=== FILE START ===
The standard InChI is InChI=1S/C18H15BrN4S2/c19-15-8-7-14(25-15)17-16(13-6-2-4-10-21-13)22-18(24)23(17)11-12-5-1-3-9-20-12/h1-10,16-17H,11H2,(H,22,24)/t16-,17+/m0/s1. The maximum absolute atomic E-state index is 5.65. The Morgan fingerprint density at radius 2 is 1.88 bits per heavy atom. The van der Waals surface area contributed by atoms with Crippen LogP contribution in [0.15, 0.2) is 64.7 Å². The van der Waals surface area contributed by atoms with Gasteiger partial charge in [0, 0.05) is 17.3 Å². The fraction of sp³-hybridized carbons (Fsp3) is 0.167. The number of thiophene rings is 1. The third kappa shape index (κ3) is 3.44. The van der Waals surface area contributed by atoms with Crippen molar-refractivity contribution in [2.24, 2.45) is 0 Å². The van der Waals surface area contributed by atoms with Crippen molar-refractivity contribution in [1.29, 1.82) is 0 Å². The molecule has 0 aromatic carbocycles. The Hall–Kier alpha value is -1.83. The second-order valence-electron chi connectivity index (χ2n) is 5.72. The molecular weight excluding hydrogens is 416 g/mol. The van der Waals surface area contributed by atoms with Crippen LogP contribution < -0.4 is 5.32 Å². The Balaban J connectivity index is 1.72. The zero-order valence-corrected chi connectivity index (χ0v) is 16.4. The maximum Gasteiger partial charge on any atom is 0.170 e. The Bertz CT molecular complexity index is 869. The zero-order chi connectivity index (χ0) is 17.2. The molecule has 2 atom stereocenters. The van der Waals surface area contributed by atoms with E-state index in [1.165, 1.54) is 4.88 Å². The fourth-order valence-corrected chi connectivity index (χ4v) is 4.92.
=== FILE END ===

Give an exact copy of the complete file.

The standard InChI is InChI=1S/C18H15BrN4S2/c19-15-8-7-14(25-15)17-16(13-6-2-4-10-21-13)22-18(24)23(17)11-12-5-1-3-9-20-12/h1-10,16-17H,11H2,(H,22,24)/t16-,17+/m0/s1. The maximum absolute atomic E-state index is 5.65. The Morgan fingerprint density at radius 2 is 1.88 bits per heavy atom. The van der Waals surface area contributed by atoms with Crippen LogP contribution in [0.15, 0.2) is 64.7 Å². The van der Waals surface area contributed by atoms with Gasteiger partial charge in [0, 0.05) is 17.3 Å². The fraction of sp³-hybridized carbons (Fsp3) is 0.167. The number of thiophene rings is 1. The third kappa shape index (κ3) is 3.44. The van der Waals surface area contributed by atoms with Crippen molar-refractivity contribution in [2.24, 2.45) is 0 Å². The van der Waals surface area contributed by atoms with Crippen molar-refractivity contribution in [1.29, 1.82) is 0 Å². The molecule has 0 aromatic carbocycles. The Hall–Kier alpha value is -1.83. The second-order valence-electron chi connectivity index (χ2n) is 5.72. The molecular weight excluding hydrogens is 416 g/mol. The van der Waals surface area contributed by atoms with Crippen LogP contribution < -0.4 is 5.32 Å². The Balaban J connectivity index is 1.72. The zero-order valence-corrected chi connectivity index (χ0v) is 16.4. The maximum Gasteiger partial charge on any atom is 0.170 e. The Bertz CT molecular complexity index is 869. The zero-order chi connectivity index (χ0) is 17.2. The molecule has 2 atom stereocenters. The van der Waals surface area contributed by atoms with E-state index in [1.165, 1.54) is 4.88 Å². The fourth-order valence-corrected chi connectivity index (χ4v) is 4.92.